Restoration, as opposed to salvage, requires the person who has been wronged in the relationship to put themselves in a position where love and trust can be rebuilt again by the person who perpetuated the hurt. Restoration is more closely related to reconciliation. The relationship can be reconciled and restored.
Forgiveness can certainly be a difficult thing to do. Many times feelings play a huge part in how we go about forgiving, or if we even believe we can forgive. But forgiveness is very much like love; it has many feelings surrounding it, but it is a choice! The first step is that you must decide to forgive, and then move your emotions toward that forgiveness.
Stages of forgiveness:
Decisional Forgiveness is where a person simply chooses to forgive. Forgiveness involves declaring that we are not going to seek revenge or avoid the other person, but we will do our best to get along in the future.
Emotional Forgiveness means we move positive emotions toward the offender such as empathy, sympathy, compassion, love, etc. It involves a change of heart in which we replace negative emotions of resentment, bitterness, hostility, anger, hatred, and fear with more positive emotions toward the person.
Practical Steps to Forgiving
- Try writing down the person’s name that has hurt you; then describe the experience, the pain, and emotions you have gone through or are currently experiencing.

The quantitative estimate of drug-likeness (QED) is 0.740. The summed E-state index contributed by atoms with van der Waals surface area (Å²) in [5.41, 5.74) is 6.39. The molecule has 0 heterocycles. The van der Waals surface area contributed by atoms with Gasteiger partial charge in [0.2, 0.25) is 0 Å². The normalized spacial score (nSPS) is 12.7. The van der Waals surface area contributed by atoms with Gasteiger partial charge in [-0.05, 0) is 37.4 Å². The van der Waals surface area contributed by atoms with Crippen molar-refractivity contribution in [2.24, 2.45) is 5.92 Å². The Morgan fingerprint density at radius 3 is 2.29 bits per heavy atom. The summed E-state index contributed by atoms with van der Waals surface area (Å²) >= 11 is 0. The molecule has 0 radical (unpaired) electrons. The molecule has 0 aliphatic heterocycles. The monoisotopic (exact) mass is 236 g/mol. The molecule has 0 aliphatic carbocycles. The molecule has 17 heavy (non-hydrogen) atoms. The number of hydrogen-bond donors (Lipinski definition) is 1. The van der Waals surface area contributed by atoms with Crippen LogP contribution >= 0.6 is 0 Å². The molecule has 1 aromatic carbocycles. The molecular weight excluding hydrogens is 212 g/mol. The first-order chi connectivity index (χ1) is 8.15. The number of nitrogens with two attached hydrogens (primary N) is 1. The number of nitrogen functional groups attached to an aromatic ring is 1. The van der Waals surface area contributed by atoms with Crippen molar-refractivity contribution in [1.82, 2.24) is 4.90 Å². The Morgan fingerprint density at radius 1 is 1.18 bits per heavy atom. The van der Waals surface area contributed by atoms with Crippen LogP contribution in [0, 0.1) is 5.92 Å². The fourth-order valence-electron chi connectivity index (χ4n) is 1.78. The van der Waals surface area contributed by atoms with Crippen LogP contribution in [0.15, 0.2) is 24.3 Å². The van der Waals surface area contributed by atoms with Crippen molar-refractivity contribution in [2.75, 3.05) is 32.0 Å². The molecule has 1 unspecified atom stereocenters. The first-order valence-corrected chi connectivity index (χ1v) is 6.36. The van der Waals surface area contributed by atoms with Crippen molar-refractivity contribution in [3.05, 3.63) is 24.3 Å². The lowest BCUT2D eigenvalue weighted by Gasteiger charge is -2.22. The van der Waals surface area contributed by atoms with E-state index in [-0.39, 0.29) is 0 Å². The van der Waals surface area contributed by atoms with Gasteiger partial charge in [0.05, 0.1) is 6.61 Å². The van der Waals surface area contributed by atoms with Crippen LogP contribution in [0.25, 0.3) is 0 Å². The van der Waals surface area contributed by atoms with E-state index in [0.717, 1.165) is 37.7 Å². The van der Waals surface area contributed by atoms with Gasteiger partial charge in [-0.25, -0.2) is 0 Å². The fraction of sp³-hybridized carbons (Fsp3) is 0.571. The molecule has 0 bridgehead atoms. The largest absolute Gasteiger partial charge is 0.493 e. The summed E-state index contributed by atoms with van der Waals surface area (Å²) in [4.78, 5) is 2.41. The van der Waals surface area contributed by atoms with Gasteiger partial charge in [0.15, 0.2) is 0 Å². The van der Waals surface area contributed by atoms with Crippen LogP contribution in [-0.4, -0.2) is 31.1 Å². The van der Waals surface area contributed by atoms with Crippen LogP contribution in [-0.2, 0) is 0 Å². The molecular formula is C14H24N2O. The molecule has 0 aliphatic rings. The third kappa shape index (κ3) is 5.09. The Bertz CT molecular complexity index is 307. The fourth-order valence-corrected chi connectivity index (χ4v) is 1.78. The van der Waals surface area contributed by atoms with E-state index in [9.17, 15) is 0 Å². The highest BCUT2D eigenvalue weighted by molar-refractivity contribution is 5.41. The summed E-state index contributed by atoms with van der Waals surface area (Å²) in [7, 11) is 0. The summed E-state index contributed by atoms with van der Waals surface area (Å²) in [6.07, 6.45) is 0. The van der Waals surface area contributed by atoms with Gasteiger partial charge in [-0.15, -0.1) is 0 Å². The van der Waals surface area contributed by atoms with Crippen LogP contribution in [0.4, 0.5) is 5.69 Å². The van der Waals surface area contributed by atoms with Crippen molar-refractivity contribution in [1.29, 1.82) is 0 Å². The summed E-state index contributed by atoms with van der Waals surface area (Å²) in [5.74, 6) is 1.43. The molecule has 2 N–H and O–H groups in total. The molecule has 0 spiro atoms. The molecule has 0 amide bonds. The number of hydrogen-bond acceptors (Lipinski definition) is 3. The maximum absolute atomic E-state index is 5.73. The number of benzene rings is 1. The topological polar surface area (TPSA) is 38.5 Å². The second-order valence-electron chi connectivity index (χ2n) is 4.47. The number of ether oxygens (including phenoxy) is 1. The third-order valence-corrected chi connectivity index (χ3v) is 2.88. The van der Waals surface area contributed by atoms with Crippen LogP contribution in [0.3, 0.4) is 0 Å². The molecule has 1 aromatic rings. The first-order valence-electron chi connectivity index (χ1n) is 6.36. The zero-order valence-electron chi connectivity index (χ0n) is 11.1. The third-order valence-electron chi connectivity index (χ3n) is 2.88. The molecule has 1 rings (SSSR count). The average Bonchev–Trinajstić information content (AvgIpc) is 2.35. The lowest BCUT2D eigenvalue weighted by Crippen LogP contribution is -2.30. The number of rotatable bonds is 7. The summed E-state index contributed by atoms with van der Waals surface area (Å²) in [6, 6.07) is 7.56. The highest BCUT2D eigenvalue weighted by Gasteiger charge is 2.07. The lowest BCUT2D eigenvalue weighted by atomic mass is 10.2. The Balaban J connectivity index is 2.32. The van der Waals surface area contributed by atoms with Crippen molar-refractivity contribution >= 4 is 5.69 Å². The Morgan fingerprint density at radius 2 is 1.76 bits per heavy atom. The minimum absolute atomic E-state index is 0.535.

- Sometimes revealing the extent of the hurt and emotional feelings to the person who has offended you and verbalizing aloud that you forgive them can have a healing effect.
- Remove barriers in your thoughts and emotions.
- Deal with your emotions. Figure out what you feel about the pain and how it affects you.
- Try to trust again. Trust gets earned over time but you can start the process. See How to Build Trust Again
- Don’t let shame, guilt, or fear get in the way.
- Don’t deny or minimize pain, but accept it and commit to dealing with it.
- Remember the goal (usually) is to restore the relationship.
- Try to empathize with the other person.
- Reflect on your capability to inflict hurt, we all make mistakes and hurt others.
- Recall times when you have been forgiven.
- Take responsibility for your contributions to the problems in the relationship
Make it Safe to Forgive
Forgiving someone who has hurt you can feel unsafe. Like you’re letting them off the hook and they may not even regret or feel any remorse about what they did. You want to see them “pay” for the hurt they’ve caused and the damage to the relationship.
The reality is, holding on to bitterness and resentment is only causing YOU PAIN. It’s not doing anything to them. So why not let go of the bitterness and resentment that’s costing you a ton of mental and emotional energy? There’s no real advantage in holding tightly to this, it just isn’t going to do you any good in the long run.
“Forgiveness is for you more than the person who hurt you.”
Taking the steps to forgive can be hard, emotional, and difficult. But the value to YOU is relief. It’s letting yourself release the baggage of the hurt and now allowing it to continually drag you down. Other benefits can be peace, and living a life free of resentment and bitterness and possibly reconciliation with your loved one. I hope you will do the work to forgive and reconcile the relationships you need to.